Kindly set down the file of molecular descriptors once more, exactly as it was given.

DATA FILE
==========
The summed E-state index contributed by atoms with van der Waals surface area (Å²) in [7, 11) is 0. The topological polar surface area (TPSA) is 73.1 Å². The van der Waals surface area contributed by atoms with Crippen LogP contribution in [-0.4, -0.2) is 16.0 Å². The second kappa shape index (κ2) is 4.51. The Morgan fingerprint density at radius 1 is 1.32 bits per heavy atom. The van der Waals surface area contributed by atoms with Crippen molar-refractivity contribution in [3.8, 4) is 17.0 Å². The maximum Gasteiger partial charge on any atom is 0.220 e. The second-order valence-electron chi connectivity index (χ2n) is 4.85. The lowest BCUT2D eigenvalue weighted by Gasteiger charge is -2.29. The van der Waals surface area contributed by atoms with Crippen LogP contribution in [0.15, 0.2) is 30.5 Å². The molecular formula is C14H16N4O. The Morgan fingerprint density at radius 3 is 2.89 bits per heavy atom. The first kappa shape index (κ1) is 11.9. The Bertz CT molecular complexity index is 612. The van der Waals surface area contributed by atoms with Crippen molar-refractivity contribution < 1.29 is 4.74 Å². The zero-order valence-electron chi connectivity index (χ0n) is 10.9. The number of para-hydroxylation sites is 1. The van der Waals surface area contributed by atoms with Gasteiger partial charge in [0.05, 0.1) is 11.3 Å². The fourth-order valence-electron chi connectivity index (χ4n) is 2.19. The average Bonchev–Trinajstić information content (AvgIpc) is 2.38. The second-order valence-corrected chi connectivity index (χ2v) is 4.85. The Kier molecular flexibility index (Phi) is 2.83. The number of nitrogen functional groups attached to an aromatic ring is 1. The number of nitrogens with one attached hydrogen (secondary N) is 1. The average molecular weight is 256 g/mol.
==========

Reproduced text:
The summed E-state index contributed by atoms with van der Waals surface area (Å²) in [7, 11) is 0. The topological polar surface area (TPSA) is 73.1 Å². The van der Waals surface area contributed by atoms with Crippen LogP contribution in [-0.4, -0.2) is 16.0 Å². The second kappa shape index (κ2) is 4.51. The Morgan fingerprint density at radius 1 is 1.32 bits per heavy atom. The van der Waals surface area contributed by atoms with Crippen molar-refractivity contribution in [3.8, 4) is 17.0 Å². The maximum Gasteiger partial charge on any atom is 0.220 e. The second-order valence-electron chi connectivity index (χ2n) is 4.85. The lowest BCUT2D eigenvalue weighted by Gasteiger charge is -2.29. The van der Waals surface area contributed by atoms with Crippen LogP contribution in [0.15, 0.2) is 30.5 Å². The molecular formula is C14H16N4O. The Morgan fingerprint density at radius 3 is 2.89 bits per heavy atom. The first kappa shape index (κ1) is 11.9. The Bertz CT molecular complexity index is 612. The van der Waals surface area contributed by atoms with Crippen molar-refractivity contribution < 1.29 is 4.74 Å². The zero-order valence-electron chi connectivity index (χ0n) is 10.9. The number of para-hydroxylation sites is 1. The van der Waals surface area contributed by atoms with Gasteiger partial charge in [0.05, 0.1) is 11.3 Å². The fourth-order valence-electron chi connectivity index (χ4n) is 2.19. The average Bonchev–Trinajstić information content (AvgIpc) is 2.38. The second-order valence-corrected chi connectivity index (χ2v) is 4.85. The Kier molecular flexibility index (Phi) is 2.83. The number of nitrogen functional groups attached to an aromatic ring is 1. The number of nitrogens with one attached hydrogen (secondary N) is 1. The average molecular weight is 256 g/mol.